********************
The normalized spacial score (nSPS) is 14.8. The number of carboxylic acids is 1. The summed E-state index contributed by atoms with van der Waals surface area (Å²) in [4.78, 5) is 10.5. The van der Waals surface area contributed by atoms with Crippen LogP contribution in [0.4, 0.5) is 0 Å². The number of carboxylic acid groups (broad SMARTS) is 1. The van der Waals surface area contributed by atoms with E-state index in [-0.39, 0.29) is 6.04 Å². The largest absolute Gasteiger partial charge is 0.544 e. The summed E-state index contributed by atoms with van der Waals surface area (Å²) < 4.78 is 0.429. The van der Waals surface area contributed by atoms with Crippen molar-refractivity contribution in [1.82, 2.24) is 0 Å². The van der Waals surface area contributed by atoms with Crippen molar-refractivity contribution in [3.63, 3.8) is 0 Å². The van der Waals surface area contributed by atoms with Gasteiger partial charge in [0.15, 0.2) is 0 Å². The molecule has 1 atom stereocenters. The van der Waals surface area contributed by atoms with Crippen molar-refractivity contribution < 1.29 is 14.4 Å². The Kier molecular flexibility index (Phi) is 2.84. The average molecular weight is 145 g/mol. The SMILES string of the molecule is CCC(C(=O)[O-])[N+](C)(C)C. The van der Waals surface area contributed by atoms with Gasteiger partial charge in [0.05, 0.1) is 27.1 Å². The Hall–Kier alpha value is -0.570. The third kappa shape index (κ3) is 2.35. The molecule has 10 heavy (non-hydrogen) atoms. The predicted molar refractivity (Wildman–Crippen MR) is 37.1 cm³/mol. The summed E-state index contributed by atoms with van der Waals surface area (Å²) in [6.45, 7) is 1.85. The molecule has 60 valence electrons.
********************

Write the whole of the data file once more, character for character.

The normalized spacial score (nSPS) is 14.8. The number of carboxylic acids is 1. The summed E-state index contributed by atoms with van der Waals surface area (Å²) in [4.78, 5) is 10.5. The van der Waals surface area contributed by atoms with Crippen LogP contribution in [0.4, 0.5) is 0 Å². The number of carboxylic acid groups (broad SMARTS) is 1. The van der Waals surface area contributed by atoms with E-state index in [-0.39, 0.29) is 6.04 Å². The largest absolute Gasteiger partial charge is 0.544 e. The summed E-state index contributed by atoms with van der Waals surface area (Å²) < 4.78 is 0.429. The van der Waals surface area contributed by atoms with Crippen molar-refractivity contribution in [1.82, 2.24) is 0 Å². The van der Waals surface area contributed by atoms with Crippen molar-refractivity contribution in [3.63, 3.8) is 0 Å². The van der Waals surface area contributed by atoms with Gasteiger partial charge in [0.15, 0.2) is 0 Å². The molecule has 1 atom stereocenters. The van der Waals surface area contributed by atoms with Crippen molar-refractivity contribution < 1.29 is 14.4 Å². The Kier molecular flexibility index (Phi) is 2.84. The average molecular weight is 145 g/mol. The SMILES string of the molecule is CCC(C(=O)[O-])[N+](C)(C)C. The van der Waals surface area contributed by atoms with Gasteiger partial charge in [0.05, 0.1) is 27.1 Å². The Hall–Kier alpha value is -0.570. The third kappa shape index (κ3) is 2.35. The molecule has 10 heavy (non-hydrogen) atoms. The predicted molar refractivity (Wildman–Crippen MR) is 37.1 cm³/mol. The summed E-state index contributed by atoms with van der Waals surface area (Å²) in [6.45, 7) is 1.85. The molecule has 60 valence electrons.